The microphone on the bottom of the phone has much better bass response. I use that built-in bottom mic for the majority of my #iphonereporting.

AirDrop

To this point, it’s required some wired connections to transfer videos and photos taken on iPhone to iPad for editing. AirDrop will allow wireless sharing between devices (as long as you have an AirCloud account).

If you’re enthusiastic about how other iOS 7 features could help in #iphonereporting, I’d love to hear about them!

Filed under iphonereporting mobile neal augenstein wtop reporting journalism

25 notes

Silence is golden. And embarrassing.

It’s happened to every reporter — you attempt to play back a recorded interview, and have the horrible realization you failed to capture the audio.

Here’s how to avoid that moment of anger, frustration, and shame if you’re reporting on your iPhone.

First, in Settings, turn ON Airplane Mode, which will prevent your phone from ringing during your recorded interview.

Once you begin recording audio, you can lock your iPhone in Record On by doing something that seems counterintuitive — touching the On-Off button on the top of the iPhone.

Your screen will actually go dark, and you’ll likely think “oh no, I turned off my phone.”

Yet, when you touch the Home button to ‘revive’ your phone, you’ll see your audio app has continued to run in the background while the screen was dark and your audio has been safely recorded.

So simple, yet so important.

Filed under iphone reporting neal augenstein wtop editing mobile on off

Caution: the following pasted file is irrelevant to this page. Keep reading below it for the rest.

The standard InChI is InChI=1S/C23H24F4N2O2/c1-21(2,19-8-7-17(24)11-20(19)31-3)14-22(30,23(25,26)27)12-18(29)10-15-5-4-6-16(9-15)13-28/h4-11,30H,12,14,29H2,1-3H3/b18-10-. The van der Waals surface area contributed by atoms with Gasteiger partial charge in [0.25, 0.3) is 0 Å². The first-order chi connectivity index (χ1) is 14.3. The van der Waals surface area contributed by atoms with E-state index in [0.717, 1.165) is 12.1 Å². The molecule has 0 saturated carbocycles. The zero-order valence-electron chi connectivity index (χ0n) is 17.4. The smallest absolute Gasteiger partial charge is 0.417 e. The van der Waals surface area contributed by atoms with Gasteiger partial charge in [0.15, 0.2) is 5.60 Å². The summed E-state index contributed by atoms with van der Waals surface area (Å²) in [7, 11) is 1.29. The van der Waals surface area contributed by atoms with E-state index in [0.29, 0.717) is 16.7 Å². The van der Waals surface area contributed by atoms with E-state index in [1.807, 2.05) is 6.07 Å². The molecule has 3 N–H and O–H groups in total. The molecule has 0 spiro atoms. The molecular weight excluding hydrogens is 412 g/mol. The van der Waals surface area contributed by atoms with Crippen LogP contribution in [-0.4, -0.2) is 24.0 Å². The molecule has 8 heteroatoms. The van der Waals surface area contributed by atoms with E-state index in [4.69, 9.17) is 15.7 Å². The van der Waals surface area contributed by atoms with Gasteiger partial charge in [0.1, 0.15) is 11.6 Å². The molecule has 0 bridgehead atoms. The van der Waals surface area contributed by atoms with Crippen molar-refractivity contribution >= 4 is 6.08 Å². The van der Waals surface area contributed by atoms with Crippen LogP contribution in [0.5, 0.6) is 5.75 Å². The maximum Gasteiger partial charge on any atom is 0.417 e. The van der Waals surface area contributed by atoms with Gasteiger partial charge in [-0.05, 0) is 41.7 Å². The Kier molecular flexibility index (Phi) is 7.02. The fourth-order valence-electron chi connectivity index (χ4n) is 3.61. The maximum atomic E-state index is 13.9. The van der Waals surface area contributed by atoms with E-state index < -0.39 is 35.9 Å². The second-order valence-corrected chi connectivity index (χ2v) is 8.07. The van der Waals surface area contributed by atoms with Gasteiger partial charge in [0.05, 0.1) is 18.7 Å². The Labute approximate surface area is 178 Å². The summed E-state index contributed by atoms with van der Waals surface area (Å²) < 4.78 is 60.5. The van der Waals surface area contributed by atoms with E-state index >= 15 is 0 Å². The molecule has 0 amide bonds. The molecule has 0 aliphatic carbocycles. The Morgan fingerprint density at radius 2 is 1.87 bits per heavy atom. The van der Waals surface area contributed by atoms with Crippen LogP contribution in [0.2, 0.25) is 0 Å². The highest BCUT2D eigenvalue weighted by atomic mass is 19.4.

7 notes

Do THIS Before Your Next Interview

Load Skype on your smartphone.

Your voice will SOUND much better on the air.

It’s free, it’s easy to set up and use, and you will set yourself apart from other newsmakers and PR people who rely on lousy cell or landline connections.

Anyone with a fairly recent smartphone can establish a free Skype account, at www.skype.com.

Using voice over Internet technology, you can make free calls to other Skype users.

With Skype you don’t need to know a person’s phone number — you’ll want to know their contact account name.

For instance, if we were going to do an interview, I’d tell you our Skype account is wtopnews.

Once you establish your free Skype account, and download it on your phone, you would Search Skype Directory, and add wtopnews to your contacts.

When it’s time for the interview, you press Call, and a notification pops up on our newsroom computer that you are calling. We click Answer, and we’re connected.

Or, I can call you, once I know your Skype contact name.

As in any phone conversation, you hear through the earpiece and speak into the mouthpiece.

If you’re in a wifi hot spot, and especially if using an iPhone, or iPod Touch, as I record our conversation you will likely sound almost as good as if you were using expensive broadcast equipment.

If your office has wifi, you can sit at your desk, with all your creature comforts, while speaking into your “smartphone-turned-broadcast-microphone.”

If you’re on the road, even when relying on a 3G connection, you will sound markedly better using a Skype connection than dialing a “regular” phone call.

Since you care about sounding good, make sure journalists know you are Skype-equipped.

When pitching stories, include your Skype contact address.

Include your Skype address on your business card.

When a reporter calls for an interview, ask “would you like to do this on Skype?”

With radio news on FM, HD, satellite, and streamed online, “can you hear me now” won’t cut it anymore.

Download Skype on your phone — you won’t regret it. And let me know if you have any questions.

Filed under wtop neal augenstein skype